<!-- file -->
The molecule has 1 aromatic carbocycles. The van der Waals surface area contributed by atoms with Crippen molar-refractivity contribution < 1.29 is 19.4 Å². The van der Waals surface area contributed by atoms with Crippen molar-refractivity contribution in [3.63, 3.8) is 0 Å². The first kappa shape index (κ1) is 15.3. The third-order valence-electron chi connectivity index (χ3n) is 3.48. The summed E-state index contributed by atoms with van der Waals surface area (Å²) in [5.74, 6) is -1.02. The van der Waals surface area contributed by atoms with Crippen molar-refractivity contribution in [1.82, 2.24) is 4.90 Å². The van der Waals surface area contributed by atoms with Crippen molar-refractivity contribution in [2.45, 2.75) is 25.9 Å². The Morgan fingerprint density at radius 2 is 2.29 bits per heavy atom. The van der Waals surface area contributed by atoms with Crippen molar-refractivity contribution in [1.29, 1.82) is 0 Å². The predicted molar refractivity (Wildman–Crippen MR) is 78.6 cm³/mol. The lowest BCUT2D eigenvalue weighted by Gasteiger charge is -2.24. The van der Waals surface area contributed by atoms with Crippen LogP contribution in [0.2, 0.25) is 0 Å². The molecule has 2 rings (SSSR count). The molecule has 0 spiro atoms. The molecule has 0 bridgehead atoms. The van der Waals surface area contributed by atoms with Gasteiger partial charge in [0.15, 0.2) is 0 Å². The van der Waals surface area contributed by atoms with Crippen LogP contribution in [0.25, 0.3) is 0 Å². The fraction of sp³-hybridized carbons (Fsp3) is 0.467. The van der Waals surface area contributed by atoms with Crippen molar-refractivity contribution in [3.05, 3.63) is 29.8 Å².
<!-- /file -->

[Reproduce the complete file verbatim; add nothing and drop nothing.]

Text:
The molecule has 1 aromatic carbocycles. The van der Waals surface area contributed by atoms with Crippen molar-refractivity contribution < 1.29 is 19.4 Å². The van der Waals surface area contributed by atoms with Crippen molar-refractivity contribution in [3.63, 3.8) is 0 Å². The first kappa shape index (κ1) is 15.3. The third-order valence-electron chi connectivity index (χ3n) is 3.48. The summed E-state index contributed by atoms with van der Waals surface area (Å²) in [5.74, 6) is -1.02. The van der Waals surface area contributed by atoms with Crippen molar-refractivity contribution in [1.82, 2.24) is 4.90 Å². The van der Waals surface area contributed by atoms with Crippen molar-refractivity contribution in [2.45, 2.75) is 25.9 Å². The Morgan fingerprint density at radius 2 is 2.29 bits per heavy atom. The van der Waals surface area contributed by atoms with Crippen molar-refractivity contribution in [1.29, 1.82) is 0 Å². The predicted molar refractivity (Wildman–Crippen MR) is 78.6 cm³/mol. The lowest BCUT2D eigenvalue weighted by Gasteiger charge is -2.24. The van der Waals surface area contributed by atoms with Crippen LogP contribution in [0.2, 0.25) is 0 Å². The molecule has 2 rings (SSSR count). The molecule has 0 spiro atoms. The molecule has 0 bridgehead atoms. The van der Waals surface area contributed by atoms with Gasteiger partial charge in [0.15, 0.2) is 0 Å². The van der Waals surface area contributed by atoms with Crippen LogP contribution in [0.25, 0.3) is 0 Å². The fraction of sp³-hybridized carbons (Fsp3) is 0.467. The van der Waals surface area contributed by atoms with Crippen molar-refractivity contribution in [3.05, 3.63) is 29.8 Å².